Annotations for Gracefully Insane : Life and Death Inside America's Premier Mental Hospital


Baker & Taylor
Presents a history of the Massachusetts mental institution from its beginnings in the early 19th century to today.

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Blackwell North Amer
Its carefully landscaped grounds, chosen by Frederick Law Olmsted and dotted with four-and-five-story Tudor mansions, could belong to a prosperous New England prep school. There are no fences, no guards, no locked gates. But McLean Hospital is a mental institution - one of the most famous, most elite, and once most luxurious in America. McLean "alumni" include many of the troubled geniuses of our age - Olmsted himself, Robert Lowell, Sylvia Plath, James Taylor and Ray Charles - as well as (more secretly) other notables from among the rich and famous. In its "golden age," McLean provided as gracious and gentle an enviroment for the treatment of mental illness as one could imagine. "If the patient did not like the lamb we served for dinner and asked for lobster, we gave lobster," one steward recalled. "They could afford it. Appleton House [the men's ward] was like the Ritz Carlton." But the golden age is over, and a downsized, downscale McLean is struggling to find its place in today's brave new world of psychopharmacologically-oriented mental health care.

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Perseus Publishing
An entertaining and poignant social history of McLean Hospital--temporary home to many of the troubled geniuses of our age--and of the evolution of the treatment of mental illness from the early 19th century to today


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Perseus Publishing
Its landscaped ground, chosen by Frederick Law Olmsted and dotted with Tudor mansions, could belong to a New England prep school. There are no fences, no guards, no locked gates. But McLean Hospital is a mental institution-one of the most famous, most elite, and once most luxurious in America. McLean "alumni" include Olmsted himself, Robert Lowell, Sylvia Plath, James Taylor and Ray Charles, as well as (more secretly) other notables from among the rich and famous. In its "golden age," McLean provided as genteel an environment for the treatment of mental illness as one could imagine. But the golden age is over, and a downsized, downscale McLean-despite its affiliation with Harvard University-is struggling to stay afloat. Gracefully Insane, by Boston Globe columnist Alex Beam, is a fascinating and emotional biography of McLean Hospital from its founding in 1817 through today. It is filled with stories about patients and doctors: the Ralph Waldo Emerson protégé whose brilliance disappeared along with his madness; Anne Sexton's poetry seminar, and many more. The story of McLean is also the story of the hopes and failures of psychology and psychotherapy; of the evolution of attitudes about mental illness, of approaches to treatment, and of the economic pressures that are making McLean-and other institutions like it-relics of a bygone age.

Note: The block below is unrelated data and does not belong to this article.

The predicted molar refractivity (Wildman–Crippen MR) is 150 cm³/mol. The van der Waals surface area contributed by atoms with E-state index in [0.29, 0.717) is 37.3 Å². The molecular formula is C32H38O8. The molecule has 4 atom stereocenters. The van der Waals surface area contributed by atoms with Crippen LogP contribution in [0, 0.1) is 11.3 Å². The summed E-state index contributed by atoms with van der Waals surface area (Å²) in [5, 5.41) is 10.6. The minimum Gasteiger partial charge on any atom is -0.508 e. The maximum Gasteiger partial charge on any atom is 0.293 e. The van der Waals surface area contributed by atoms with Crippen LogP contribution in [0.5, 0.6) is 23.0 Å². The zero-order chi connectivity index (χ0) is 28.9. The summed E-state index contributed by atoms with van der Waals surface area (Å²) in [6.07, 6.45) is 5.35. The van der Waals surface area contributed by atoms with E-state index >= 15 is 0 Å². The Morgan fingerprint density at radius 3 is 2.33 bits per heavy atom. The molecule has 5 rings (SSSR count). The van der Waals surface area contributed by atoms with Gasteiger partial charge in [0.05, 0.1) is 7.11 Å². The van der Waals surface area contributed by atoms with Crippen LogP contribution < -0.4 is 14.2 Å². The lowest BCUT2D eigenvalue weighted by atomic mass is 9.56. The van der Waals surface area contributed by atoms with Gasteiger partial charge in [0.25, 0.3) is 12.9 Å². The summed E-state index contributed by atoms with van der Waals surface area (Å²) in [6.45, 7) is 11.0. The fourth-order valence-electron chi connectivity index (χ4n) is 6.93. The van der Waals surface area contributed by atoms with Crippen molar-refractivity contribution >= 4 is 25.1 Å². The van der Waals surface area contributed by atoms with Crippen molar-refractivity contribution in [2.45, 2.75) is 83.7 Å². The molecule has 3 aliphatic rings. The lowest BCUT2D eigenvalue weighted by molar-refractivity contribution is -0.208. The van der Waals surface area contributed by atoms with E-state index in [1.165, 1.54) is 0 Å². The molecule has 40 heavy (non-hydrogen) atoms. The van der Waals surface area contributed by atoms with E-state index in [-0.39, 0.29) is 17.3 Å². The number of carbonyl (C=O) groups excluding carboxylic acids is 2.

This is a compelling and often oddly poignant reading for fans of books like Plath's The Bell Jar and Susanna Kaysen's Girl, Interrupted (both inspired by their author's stays at McLean) and for anyone interested in the history of medicine or psychotherapy, or the social history of New England.


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